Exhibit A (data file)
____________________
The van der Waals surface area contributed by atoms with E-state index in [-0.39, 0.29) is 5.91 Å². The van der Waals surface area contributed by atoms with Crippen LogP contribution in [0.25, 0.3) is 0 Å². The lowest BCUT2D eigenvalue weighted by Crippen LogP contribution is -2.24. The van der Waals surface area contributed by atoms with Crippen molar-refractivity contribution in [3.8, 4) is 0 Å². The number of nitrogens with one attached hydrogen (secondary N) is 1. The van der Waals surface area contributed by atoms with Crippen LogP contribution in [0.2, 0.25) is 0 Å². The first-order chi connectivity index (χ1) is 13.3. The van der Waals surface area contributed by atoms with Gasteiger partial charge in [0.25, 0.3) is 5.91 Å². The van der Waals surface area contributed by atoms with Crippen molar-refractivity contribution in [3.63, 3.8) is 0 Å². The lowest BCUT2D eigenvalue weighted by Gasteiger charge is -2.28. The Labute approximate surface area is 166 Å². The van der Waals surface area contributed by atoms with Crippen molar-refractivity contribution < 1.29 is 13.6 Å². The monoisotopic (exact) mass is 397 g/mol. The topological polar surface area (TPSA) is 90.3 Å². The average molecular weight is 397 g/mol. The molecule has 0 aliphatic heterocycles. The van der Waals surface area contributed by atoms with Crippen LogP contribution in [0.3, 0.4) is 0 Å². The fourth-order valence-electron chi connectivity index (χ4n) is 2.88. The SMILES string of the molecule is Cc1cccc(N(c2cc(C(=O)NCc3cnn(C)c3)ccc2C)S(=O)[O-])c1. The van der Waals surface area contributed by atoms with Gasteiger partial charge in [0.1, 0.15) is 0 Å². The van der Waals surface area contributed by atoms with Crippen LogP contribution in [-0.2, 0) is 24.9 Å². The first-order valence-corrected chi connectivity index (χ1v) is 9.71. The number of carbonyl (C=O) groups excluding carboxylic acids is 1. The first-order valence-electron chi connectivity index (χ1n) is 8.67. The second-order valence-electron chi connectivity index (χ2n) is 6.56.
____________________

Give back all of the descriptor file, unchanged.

The van der Waals surface area contributed by atoms with E-state index in [-0.39, 0.29) is 5.91 Å². The van der Waals surface area contributed by atoms with Crippen LogP contribution in [0.25, 0.3) is 0 Å². The lowest BCUT2D eigenvalue weighted by Crippen LogP contribution is -2.24. The van der Waals surface area contributed by atoms with Crippen molar-refractivity contribution in [3.8, 4) is 0 Å². The number of nitrogens with one attached hydrogen (secondary N) is 1. The van der Waals surface area contributed by atoms with Crippen LogP contribution in [0.2, 0.25) is 0 Å². The first-order chi connectivity index (χ1) is 13.3. The van der Waals surface area contributed by atoms with Gasteiger partial charge in [0.25, 0.3) is 5.91 Å². The van der Waals surface area contributed by atoms with Crippen molar-refractivity contribution in [3.63, 3.8) is 0 Å². The lowest BCUT2D eigenvalue weighted by Gasteiger charge is -2.28. The Labute approximate surface area is 166 Å². The van der Waals surface area contributed by atoms with Crippen molar-refractivity contribution < 1.29 is 13.6 Å². The monoisotopic (exact) mass is 397 g/mol. The topological polar surface area (TPSA) is 90.3 Å². The average molecular weight is 397 g/mol. The molecule has 0 aliphatic heterocycles. The van der Waals surface area contributed by atoms with Crippen LogP contribution in [0.3, 0.4) is 0 Å². The fourth-order valence-electron chi connectivity index (χ4n) is 2.88. The SMILES string of the molecule is Cc1cccc(N(c2cc(C(=O)NCc3cnn(C)c3)ccc2C)S(=O)[O-])c1. The van der Waals surface area contributed by atoms with Gasteiger partial charge in [0.1, 0.15) is 0 Å². The van der Waals surface area contributed by atoms with Crippen LogP contribution in [-0.2, 0) is 24.9 Å². The first-order valence-corrected chi connectivity index (χ1v) is 9.71. The number of carbonyl (C=O) groups excluding carboxylic acids is 1. The first-order valence-electron chi connectivity index (χ1n) is 8.67. The second-order valence-electron chi connectivity index (χ2n) is 6.56.